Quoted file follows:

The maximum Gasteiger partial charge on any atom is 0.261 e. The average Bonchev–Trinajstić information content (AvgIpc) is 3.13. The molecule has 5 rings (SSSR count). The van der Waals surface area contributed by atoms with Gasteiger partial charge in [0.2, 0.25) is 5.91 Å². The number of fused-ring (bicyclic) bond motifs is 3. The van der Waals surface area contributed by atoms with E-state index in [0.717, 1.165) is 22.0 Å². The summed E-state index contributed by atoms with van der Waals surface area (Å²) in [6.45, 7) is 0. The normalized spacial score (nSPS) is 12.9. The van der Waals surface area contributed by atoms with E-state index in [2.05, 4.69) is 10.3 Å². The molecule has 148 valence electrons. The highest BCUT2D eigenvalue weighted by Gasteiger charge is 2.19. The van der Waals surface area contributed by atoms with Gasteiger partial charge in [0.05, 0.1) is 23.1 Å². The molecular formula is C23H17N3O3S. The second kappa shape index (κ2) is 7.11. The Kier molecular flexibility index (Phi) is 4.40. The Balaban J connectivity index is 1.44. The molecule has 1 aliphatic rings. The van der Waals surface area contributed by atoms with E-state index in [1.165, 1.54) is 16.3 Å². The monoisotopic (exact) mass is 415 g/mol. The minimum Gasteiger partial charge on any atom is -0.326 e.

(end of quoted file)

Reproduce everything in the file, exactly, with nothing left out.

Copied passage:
The maximum Gasteiger partial charge on any atom is 0.261 e. The average Bonchev–Trinajstić information content (AvgIpc) is 3.13. The molecule has 5 rings (SSSR count). The van der Waals surface area contributed by atoms with Gasteiger partial charge in [0.2, 0.25) is 5.91 Å². The number of fused-ring (bicyclic) bond motifs is 3. The van der Waals surface area contributed by atoms with E-state index in [0.717, 1.165) is 22.0 Å². The summed E-state index contributed by atoms with van der Waals surface area (Å²) in [6.45, 7) is 0. The normalized spacial score (nSPS) is 12.9. The van der Waals surface area contributed by atoms with E-state index in [2.05, 4.69) is 10.3 Å². The molecule has 148 valence electrons. The highest BCUT2D eigenvalue weighted by Gasteiger charge is 2.19. The van der Waals surface area contributed by atoms with Gasteiger partial charge in [0.05, 0.1) is 23.1 Å². The molecular formula is C23H17N3O3S. The second kappa shape index (κ2) is 7.11. The Kier molecular flexibility index (Phi) is 4.40. The Balaban J connectivity index is 1.44. The molecule has 1 aliphatic rings. The van der Waals surface area contributed by atoms with E-state index in [1.165, 1.54) is 16.3 Å². The monoisotopic (exact) mass is 415 g/mol. The minimum Gasteiger partial charge on any atom is -0.326 e.